• Mark Childs, SIOR, Capacity Commercial Group

The Industrial Flu

Updated: Jul 30


The new decade (kind of) has started where the last one left off. Sort of weak. I blamed the last quarter of 2019 on a hangover, self-induced by Amazon, while this quarter could be chalked up to feeling ill from an external influence of the Coronavirus. Net Absorption was a minus 230,000 SF in Q1 2020, meaning more people moved out than moved into space. I would say the weakness in the first quarter of 2020 was a combination of the Amazon Effect during the first part of the quarter, and the Coronavirus by the end of the quarter.

As a result, thanks in part to over 500k SF of new construction coming online, the vacancy rate rose from just below 4% to 4.1%. You can see the vacancies spread across the marketplace in the Capacity Quarterly Report, which is also included in this blog. Rental rates seem to be holding steady and we are not seeing any panic in asking rates. Owners and Landlords are certainly motivated to do deals, maybe conceding in areas they might not have last year, such as use, financials, term, maybe even a spif in TI’s or months free. That being said, there are probably going to be some sublease opportunities as companies downsize/exit, yet are still too healthy to go Chapter 11/7.

As we appear to be cresting with this virus, I can say I am glad I’m doing Industrial Real Estate and not Retail. For the vast majority of my clients, which are mostly Users versus Investors/Developers, it has been business as usual. Excepting internal separating, they are still getting product/ raw material, processing, and shipping. Sales are usually off, but they understand that this should be a short blip and that the market they serve has and will continue to need the products and services they provide. Consequently, I’m about as busy as I usually am, but having to work much more from home, utilizing a key Administrative Assistant, Support Staff, and Industrial Team that are all working remotely. I work from home all the time regardless, but it is less efficient. Things take longer, but like all of you, we’re making it work.

While our world should be getting better, our industrial data won’t. Industrial real estate is a 9-month lagging indicator, meaning it will take some time for this shock to work through the system. I expect our second quarter numbers to also be weak, and then for reasons shared below, I see the second half of 2020 getting stronger.

One of the reasons for this optimism is the nature of the stimulus package. Often the Government tries to stimulate through tax credits, or specific programs. They are usually too narrow or too delayed. This stimulus is basically putting money in just about everyone’s pocket. There is a range of a little free, to quite a bit that has to be paid back. I’ve talked to a number of companies that don’t need it, but who can turn down a grant? The result of this will be that companies will be a little more flush, and that translates into buying things and hiring people. For instance, while he really doesn’t need it, my son said he is going to put every cent of his grant into hiring salespeople. Thinking like this will drive us back to growth.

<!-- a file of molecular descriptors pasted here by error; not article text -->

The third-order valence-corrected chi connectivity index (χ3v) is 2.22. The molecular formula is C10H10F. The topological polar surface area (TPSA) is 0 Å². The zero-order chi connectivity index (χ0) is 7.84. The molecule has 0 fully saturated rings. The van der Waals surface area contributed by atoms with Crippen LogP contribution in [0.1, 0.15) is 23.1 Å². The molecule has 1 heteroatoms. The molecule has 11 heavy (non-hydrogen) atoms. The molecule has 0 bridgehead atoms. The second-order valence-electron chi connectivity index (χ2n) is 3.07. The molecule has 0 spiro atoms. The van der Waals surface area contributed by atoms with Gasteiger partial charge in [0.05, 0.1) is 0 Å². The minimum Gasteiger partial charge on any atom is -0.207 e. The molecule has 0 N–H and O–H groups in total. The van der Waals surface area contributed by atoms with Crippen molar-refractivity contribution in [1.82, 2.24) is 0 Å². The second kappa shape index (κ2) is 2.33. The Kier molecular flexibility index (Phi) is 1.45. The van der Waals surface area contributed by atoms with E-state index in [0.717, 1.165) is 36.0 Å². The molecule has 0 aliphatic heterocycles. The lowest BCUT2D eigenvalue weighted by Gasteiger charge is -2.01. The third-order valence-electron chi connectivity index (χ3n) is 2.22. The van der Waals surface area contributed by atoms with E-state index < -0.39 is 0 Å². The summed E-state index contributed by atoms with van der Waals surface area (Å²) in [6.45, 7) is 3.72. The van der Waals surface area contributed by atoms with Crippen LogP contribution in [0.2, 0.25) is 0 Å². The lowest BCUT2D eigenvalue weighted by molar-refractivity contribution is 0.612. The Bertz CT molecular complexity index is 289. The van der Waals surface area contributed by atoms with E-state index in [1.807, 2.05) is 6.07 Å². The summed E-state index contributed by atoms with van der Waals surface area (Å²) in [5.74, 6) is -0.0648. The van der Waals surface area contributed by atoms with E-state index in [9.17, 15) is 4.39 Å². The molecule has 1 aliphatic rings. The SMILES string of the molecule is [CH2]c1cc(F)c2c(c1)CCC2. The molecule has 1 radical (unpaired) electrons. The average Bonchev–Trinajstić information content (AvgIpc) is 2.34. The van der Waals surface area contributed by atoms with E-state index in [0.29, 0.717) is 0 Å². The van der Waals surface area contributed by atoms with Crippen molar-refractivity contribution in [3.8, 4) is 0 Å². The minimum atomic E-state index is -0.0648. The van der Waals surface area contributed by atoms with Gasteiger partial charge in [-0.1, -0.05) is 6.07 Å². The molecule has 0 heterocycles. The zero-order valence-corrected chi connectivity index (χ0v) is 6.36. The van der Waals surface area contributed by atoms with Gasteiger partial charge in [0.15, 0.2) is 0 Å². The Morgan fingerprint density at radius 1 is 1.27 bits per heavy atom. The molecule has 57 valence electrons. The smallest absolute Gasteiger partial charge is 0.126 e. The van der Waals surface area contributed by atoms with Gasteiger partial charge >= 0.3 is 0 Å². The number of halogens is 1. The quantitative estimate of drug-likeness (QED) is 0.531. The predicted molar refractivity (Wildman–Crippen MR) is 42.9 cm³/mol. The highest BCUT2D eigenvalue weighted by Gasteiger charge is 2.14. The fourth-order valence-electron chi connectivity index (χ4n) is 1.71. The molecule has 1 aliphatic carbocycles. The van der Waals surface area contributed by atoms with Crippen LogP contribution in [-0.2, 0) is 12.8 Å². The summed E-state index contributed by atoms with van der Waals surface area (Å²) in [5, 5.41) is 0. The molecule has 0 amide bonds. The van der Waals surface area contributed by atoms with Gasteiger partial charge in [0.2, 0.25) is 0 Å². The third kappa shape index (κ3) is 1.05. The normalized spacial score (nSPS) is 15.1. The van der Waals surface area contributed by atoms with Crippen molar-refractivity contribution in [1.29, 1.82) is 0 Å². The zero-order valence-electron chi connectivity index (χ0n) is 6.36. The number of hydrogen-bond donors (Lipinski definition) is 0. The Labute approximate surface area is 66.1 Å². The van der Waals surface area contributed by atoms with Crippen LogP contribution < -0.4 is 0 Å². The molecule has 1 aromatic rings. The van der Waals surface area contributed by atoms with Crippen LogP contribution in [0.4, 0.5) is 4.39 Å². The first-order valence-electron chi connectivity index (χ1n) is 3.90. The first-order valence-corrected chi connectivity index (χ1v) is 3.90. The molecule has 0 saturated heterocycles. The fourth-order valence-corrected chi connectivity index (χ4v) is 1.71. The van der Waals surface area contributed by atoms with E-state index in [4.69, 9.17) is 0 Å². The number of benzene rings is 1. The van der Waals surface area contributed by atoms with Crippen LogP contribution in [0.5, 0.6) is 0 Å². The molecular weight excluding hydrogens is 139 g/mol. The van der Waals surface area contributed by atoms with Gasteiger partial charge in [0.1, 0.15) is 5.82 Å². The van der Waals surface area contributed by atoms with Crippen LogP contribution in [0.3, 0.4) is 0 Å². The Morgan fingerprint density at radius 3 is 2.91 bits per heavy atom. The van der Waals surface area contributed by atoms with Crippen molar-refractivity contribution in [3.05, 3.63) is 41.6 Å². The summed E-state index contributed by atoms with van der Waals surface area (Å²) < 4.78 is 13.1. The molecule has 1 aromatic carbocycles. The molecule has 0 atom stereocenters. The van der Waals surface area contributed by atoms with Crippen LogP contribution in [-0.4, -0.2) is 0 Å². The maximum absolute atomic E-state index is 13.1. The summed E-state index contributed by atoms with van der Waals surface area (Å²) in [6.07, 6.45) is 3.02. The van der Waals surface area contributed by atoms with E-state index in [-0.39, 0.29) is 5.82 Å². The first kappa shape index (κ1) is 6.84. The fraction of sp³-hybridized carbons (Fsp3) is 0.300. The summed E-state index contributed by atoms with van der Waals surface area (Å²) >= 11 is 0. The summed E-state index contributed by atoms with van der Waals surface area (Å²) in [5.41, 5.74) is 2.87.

The virus has also moved us more quickly down the retail-to-warehouse shopping path. And, while not a new concept, I’m hearing that for quick delivery more warehouses closer to the consumer are required. This means national operators with 4 warehouses (never previously in the northwest) now probably need one up here. Also, as more people shop online, more flavors of warehouses are necessary. Kind of like a Zupan’s, Albertsons, and WinCo being located near each other. They look the same, but serve different customers.

And it’s not just about warehousing. Going into this virus thing, China shut down, and all of a sudden we realized that too many of our products were sourced solely out of China. I was in Mexico at a Global Real Estate Conference in early March, about the time it hit China, and the talk of the conference was diversification of sourcing. Sourcing from China is going to be redistributed and re-shored. The Portland area, already a strong manufacturing locale, will be doing more manufacturing thanks to what is currently happening to the world.

And for those with dry gun powder, mortgage rates are very, very low. I’m hearing about mortgages in the 3 - 4% range, with SBA rates below 3%. It is a very attractive time to get into building ownership. Unfortunately, there are hardly any buildings to purchase.

For those less socially correct, you currently can drive around the city now, which some are doing at some fairly high velocities. Hopefully this won’t last for long.

We are in crazy times. I’m old enough to remember the gas wars, 9/11, and the Great Recession. We came out of all of those, and we will come out of this one too. Soon, we will be talking about the Presidential Election, and then we will know our political course for the next four years. I expect those four years to see continued strength and growth in the Portland/Vancouver Industrial Real Estate Market.


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